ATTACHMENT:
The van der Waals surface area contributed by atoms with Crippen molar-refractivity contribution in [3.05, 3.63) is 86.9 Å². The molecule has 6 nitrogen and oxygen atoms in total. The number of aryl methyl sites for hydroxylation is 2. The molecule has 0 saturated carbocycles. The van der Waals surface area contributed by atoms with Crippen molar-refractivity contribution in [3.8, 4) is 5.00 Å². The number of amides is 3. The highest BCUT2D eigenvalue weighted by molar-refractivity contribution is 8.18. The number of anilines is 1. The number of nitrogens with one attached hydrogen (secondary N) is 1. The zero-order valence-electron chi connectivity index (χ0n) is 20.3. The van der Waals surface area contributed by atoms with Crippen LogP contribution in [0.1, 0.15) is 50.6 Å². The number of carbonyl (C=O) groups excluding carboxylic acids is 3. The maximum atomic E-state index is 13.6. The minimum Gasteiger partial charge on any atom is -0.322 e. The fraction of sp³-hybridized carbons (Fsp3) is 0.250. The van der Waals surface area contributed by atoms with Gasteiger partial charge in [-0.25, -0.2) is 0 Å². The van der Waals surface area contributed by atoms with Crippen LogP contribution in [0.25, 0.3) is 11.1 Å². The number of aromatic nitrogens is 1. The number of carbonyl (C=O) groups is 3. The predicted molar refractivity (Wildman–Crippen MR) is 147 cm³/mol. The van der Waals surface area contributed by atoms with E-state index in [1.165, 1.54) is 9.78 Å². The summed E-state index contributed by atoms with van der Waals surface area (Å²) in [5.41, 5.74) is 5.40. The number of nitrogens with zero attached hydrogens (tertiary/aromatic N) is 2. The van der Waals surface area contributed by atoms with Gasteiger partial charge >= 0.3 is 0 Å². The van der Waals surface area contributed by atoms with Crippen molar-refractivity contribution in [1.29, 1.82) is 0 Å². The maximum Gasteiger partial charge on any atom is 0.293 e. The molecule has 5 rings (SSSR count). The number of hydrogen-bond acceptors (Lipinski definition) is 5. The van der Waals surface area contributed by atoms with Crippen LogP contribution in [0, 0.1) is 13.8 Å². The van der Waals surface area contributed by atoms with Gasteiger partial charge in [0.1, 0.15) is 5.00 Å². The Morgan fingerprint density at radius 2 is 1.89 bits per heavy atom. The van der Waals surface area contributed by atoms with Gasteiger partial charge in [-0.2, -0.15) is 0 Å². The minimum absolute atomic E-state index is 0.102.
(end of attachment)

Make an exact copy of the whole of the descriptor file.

The van der Waals surface area contributed by atoms with Crippen molar-refractivity contribution in [3.05, 3.63) is 86.9 Å². The molecule has 6 nitrogen and oxygen atoms in total. The number of aryl methyl sites for hydroxylation is 2. The molecule has 0 saturated carbocycles. The van der Waals surface area contributed by atoms with Crippen molar-refractivity contribution in [3.8, 4) is 5.00 Å². The number of amides is 3. The highest BCUT2D eigenvalue weighted by molar-refractivity contribution is 8.18. The number of anilines is 1. The number of nitrogens with one attached hydrogen (secondary N) is 1. The zero-order valence-electron chi connectivity index (χ0n) is 20.3. The van der Waals surface area contributed by atoms with Crippen LogP contribution in [0.1, 0.15) is 50.6 Å². The number of carbonyl (C=O) groups excluding carboxylic acids is 3. The maximum atomic E-state index is 13.6. The minimum Gasteiger partial charge on any atom is -0.322 e. The fraction of sp³-hybridized carbons (Fsp3) is 0.250. The van der Waals surface area contributed by atoms with Gasteiger partial charge in [-0.25, -0.2) is 0 Å². The van der Waals surface area contributed by atoms with Crippen LogP contribution in [0.25, 0.3) is 11.1 Å². The number of aromatic nitrogens is 1. The number of carbonyl (C=O) groups is 3. The predicted molar refractivity (Wildman–Crippen MR) is 147 cm³/mol. The van der Waals surface area contributed by atoms with E-state index in [1.165, 1.54) is 9.78 Å². The summed E-state index contributed by atoms with van der Waals surface area (Å²) in [5.41, 5.74) is 5.40. The number of nitrogens with zero attached hydrogens (tertiary/aromatic N) is 2. The van der Waals surface area contributed by atoms with Gasteiger partial charge >= 0.3 is 0 Å². The van der Waals surface area contributed by atoms with Crippen molar-refractivity contribution in [1.29, 1.82) is 0 Å². The maximum Gasteiger partial charge on any atom is 0.293 e. The molecule has 5 rings (SSSR count). The number of hydrogen-bond acceptors (Lipinski definition) is 5. The van der Waals surface area contributed by atoms with Crippen LogP contribution in [0, 0.1) is 13.8 Å². The van der Waals surface area contributed by atoms with Gasteiger partial charge in [0.1, 0.15) is 5.00 Å². The Morgan fingerprint density at radius 2 is 1.89 bits per heavy atom. The van der Waals surface area contributed by atoms with Gasteiger partial charge in [-0.2, -0.15) is 0 Å². The minimum absolute atomic E-state index is 0.102.